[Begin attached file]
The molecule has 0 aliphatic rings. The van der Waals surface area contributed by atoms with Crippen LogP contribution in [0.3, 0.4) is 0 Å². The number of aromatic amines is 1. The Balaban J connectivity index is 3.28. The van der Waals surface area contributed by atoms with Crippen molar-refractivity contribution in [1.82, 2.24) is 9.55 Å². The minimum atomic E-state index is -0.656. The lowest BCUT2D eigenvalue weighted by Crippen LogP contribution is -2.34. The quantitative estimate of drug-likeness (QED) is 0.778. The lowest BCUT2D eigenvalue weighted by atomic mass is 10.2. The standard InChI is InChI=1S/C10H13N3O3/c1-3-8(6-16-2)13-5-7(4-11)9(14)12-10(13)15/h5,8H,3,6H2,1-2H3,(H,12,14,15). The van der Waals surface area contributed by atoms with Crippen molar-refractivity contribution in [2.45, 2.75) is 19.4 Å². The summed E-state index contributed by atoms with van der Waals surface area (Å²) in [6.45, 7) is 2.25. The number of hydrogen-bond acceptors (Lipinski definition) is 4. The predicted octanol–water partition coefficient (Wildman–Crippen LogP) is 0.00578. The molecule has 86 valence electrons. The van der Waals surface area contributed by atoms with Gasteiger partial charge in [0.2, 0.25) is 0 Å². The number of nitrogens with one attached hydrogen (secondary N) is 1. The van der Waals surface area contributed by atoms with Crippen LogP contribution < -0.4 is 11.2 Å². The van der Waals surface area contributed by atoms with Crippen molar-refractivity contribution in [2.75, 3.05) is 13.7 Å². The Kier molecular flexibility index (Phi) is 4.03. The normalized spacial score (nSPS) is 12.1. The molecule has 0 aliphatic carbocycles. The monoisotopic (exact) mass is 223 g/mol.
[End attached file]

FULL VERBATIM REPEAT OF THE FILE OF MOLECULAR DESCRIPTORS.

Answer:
The molecule has 0 aliphatic rings. The van der Waals surface area contributed by atoms with Crippen LogP contribution in [0.3, 0.4) is 0 Å². The number of aromatic amines is 1. The Balaban J connectivity index is 3.28. The van der Waals surface area contributed by atoms with Crippen molar-refractivity contribution in [1.82, 2.24) is 9.55 Å². The minimum atomic E-state index is -0.656. The lowest BCUT2D eigenvalue weighted by Crippen LogP contribution is -2.34. The quantitative estimate of drug-likeness (QED) is 0.778. The lowest BCUT2D eigenvalue weighted by atomic mass is 10.2. The standard InChI is InChI=1S/C10H13N3O3/c1-3-8(6-16-2)13-5-7(4-11)9(14)12-10(13)15/h5,8H,3,6H2,1-2H3,(H,12,14,15). The van der Waals surface area contributed by atoms with Crippen molar-refractivity contribution in [2.45, 2.75) is 19.4 Å². The summed E-state index contributed by atoms with van der Waals surface area (Å²) in [6.45, 7) is 2.25. The number of hydrogen-bond acceptors (Lipinski definition) is 4. The predicted octanol–water partition coefficient (Wildman–Crippen LogP) is 0.00578. The molecule has 86 valence electrons. The van der Waals surface area contributed by atoms with Gasteiger partial charge in [0.2, 0.25) is 0 Å². The number of nitrogens with one attached hydrogen (secondary N) is 1. The van der Waals surface area contributed by atoms with Crippen LogP contribution < -0.4 is 11.2 Å². The van der Waals surface area contributed by atoms with Crippen molar-refractivity contribution in [2.75, 3.05) is 13.7 Å². The Kier molecular flexibility index (Phi) is 4.03. The normalized spacial score (nSPS) is 12.1. The molecule has 0 aliphatic carbocycles. The monoisotopic (exact) mass is 223 g/mol.